total, cal burn 1000 – as tracked by my polar hrm.

June 26, 2009 at 4:05 pm
(4) Jason D says:

When I’m lifting, I like to feel at least a little bit sore in that body part within the next day or two. No sore means I’m probably not progressing.

When I run I watch my time. If it goes up, then I’m not progressing.

True, it’s not all about always needing to progress. But during those times, I’m not assessing anything anyway!

June 26, 2009 at 4:24 pm
(5) RickiRae says:

I have to mix up my workout to keep things interesting. I like to try new activities to keep me from getting bored. Most recently, I tried tennis. I’m not exactly a pro tennis player, but it sure was a great workout!

June 27, 2009 at 1:47 am
(6) Fitness fan says:

This is also a response to the question, “Do you lift enough weight during strength training?”.

The bottom line is, what works for me is what counts. I’m doing light weights at high reps, 2 – 10 lbs, 75 reps total. I do a range of weights for each particular exercise, the range depending on the exercise. I also do stomach crunches with hand weights, and push-ups.

The result is that I’ve trimmed the fat off the upper torso over the last 3 ˝ yrs. My torso now tapers down from the shoulders to the waist instead of the opposite; even the “love handles” are gone. My upper body now matches my lower body as far as very little fat and a trim physique. My personal physician last year said I’ve added a lot of muscle – this is someone whom I see two or three times a year and deals with a lot of patients, amazing me that she remembers me from prior visits.

I don’t fret over not doing the accepted or politically correct workout. I believe it’s good to periodically reevaluate the routine, amp up the weights and intensity or even taper off, especially since I’m a senior (> 60 yrs old). I no longer do the bouncing exercises to avoid injury to my joints and weak right arch. My routine has evolved over the last 4 ˝ yrs, and I have achieved a high level of intensity in the workout and a balance with my diet that allows me to maintain a weight level that both my physician and I are comfortable with – slightly high BMI, but fine considering the muscle mass and little fat.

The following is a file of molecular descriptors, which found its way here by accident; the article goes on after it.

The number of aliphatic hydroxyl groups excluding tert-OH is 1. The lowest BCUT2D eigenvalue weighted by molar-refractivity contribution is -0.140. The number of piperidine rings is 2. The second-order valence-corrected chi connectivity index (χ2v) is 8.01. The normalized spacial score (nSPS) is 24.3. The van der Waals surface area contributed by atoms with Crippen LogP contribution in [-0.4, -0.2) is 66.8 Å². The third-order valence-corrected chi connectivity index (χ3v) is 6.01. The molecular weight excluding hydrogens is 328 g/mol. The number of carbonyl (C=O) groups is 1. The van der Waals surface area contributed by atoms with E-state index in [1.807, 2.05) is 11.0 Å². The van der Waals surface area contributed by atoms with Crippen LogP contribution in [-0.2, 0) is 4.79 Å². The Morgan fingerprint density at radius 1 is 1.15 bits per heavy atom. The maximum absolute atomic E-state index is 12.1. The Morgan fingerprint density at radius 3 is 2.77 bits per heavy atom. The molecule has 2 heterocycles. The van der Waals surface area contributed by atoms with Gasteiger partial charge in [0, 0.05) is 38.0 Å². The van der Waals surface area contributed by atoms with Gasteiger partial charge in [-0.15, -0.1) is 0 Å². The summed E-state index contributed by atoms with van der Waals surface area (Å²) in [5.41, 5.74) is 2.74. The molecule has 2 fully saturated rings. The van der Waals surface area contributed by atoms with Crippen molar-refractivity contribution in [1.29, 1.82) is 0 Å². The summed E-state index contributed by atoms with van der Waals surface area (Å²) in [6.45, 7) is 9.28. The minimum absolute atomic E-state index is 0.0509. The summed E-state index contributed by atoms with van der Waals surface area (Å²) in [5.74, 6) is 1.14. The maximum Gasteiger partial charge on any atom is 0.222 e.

To answer the questions, “Do I like what I’m doing?”, “Is my program balanced?”, and “Am I getting results” is, yes, I firmly believe so.

I’ve said this before in so many words, Paige’s blog has been a valuable resource of information and a reading of what people believe and do. I rank Paige up there with Oprah Winfrey as far as performing a public service not based on profit, but a genuine personal commitment to positive causes and the common good.

June 28, 2009 at 12:13 pm
(7) Brad says:

First, it is important for one to remember never to abbreviate “assessment”. Having said that, I assess my workouts on a weekly basis and look what I can improve, weight and repetition adjustments, and then which exercises I’d like to swap in and out of rotation to help keep a muscle confusion condition going.

June 28, 2009 at 7:59 pm
(8) Roger says:

I will lift for 3-4 months at a good level and then plateau, get bored and may quite for a month or so. I work out alone and do enjoy it but do get bored after awhile. If I am increasing the levels I am lifting or reps this keeps me motivated. This has been going on for several years. I am 48 and will go from one body part per day (5 exercises per body part) to one exercise per body part per day doing an overall body workout. Usually ecliptic for cardio 20-30 total workout 1 hour +.I will usually exercise 4-5 days a week.